**Example 1**

In this example we will calculate the area under the curve given by the graph of for between 0 and 1. First we fix an integer and divide the interval into subintervals of equal width. So each subinterval has width

To calculate the integral we will use the right-handed Riemann sum. (We could have used the left-handed sum instead, and this would give the same answer in the end). For the right-handed sum the sample points are

Notice that . Putting this into the formula for the approximation,

Now we use the formula

to get

To calculate the integral of between and we take the limit as tends to infinity,

**Example 2**

Next we show how to find the integral of the function between and . This time the interval has width so

Once again we will use the right-handed Riemann sum. So the sample points we choose are

Thus

We have to calculate each piece on the right hand side of this equation. For the first two,

For the third sum we have to use a formula

to get

Putting this together

Taking the limit as tend to infinity gives

### ExercisesEdit

## Basic Properties of the IntegralEdit

From the definition of the integral we can deduce some basic properties. For all the following rules, suppose that and are continuous on .

### The Constant RuleEdit

**Constant Rule**

When is positive, the height of the function at a point is times the height of the function . So the area under between and is times the area under . We can also give a proof using the definition of the integral, using the constant rule for limits,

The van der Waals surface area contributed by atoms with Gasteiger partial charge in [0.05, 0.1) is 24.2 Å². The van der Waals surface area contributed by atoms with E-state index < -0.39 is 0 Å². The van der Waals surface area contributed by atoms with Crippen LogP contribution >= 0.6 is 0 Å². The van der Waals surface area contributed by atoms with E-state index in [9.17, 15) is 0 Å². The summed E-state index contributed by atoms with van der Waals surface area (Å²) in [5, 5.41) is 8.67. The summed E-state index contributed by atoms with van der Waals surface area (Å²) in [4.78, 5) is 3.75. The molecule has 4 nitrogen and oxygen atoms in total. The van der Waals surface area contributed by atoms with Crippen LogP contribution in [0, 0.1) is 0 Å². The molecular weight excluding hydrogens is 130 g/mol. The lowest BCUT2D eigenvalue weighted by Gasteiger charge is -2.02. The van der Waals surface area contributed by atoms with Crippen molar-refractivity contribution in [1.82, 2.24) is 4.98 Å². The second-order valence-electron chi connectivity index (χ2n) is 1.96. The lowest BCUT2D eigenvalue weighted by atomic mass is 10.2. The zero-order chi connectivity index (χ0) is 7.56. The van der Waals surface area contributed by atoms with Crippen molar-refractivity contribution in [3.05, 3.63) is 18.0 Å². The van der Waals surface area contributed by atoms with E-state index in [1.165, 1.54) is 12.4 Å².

**Example**

We saw in the previous section that

Using the constant rule we can use this to calculate that

- ,
- .

**Example**

We saw in the previous section that

We can use this and the constant rule to calculate that

There is a special case of this rule used for integrating constants:

**Integrating Constants**

When and this integral is the area of a rectangle of height and width which equals .

**Example**

### The addition and subtraction ruleEdit

**Addition and Subtraction Rules of Integration**

As with the constant rule, the addition rule follows from the addition rule for limits:

The subtraction rule can be proved in a similar way.

**Example**

From above and so

**Example**

#### ExerciseEdit

### The Comparison RuleEdit

**Comparison Rule**

- Suppose for all . Then

- Suppose for all . Then

- Suppose for all . Then

If then each of the rectangles in the Riemann sum to calculate the integral of will be above the axis, so the area will be non-negative. If then and by the first property we get the second property. Finally if then the area under the graph of will be greater than the area of rectangle with height and less than the area of the rectangle with height (see Figure 7). So

### Linearity with respect to endpointsEdit

**Additivity with respect to endpoints** Suppose . Then

Again suppose that is positive. Then this property should be interpreted as saying that the area under the graph of between and is the area between and plus the area between and (see Figure 8).

**Extension of Additivity with respect to limits of integration**

When we have that so

Also in defining the integral we assumed that . But the definition makes sense even when , in which case has changed sign. This gives

With these definitions,

#### ExerciseEdit

### Even and odd functionsEdit

Recall that a function is called odd if it satisfies and is called even if .

Suppose is a continuous odd function then for any ,

If is a continuous even function then for any ,

Suppose is an odd function and consider first just the integral from to . We make the substitution so . Notice that if then and if then . Hence

- .

Now as is odd, so the integral becomes

- .

Now we can replace the dummy variable with any other variable. So we can replace it with the letter to give

- .

Now we split the integral into two pieces

- .

The proof of the formula for even functions is similar.

- .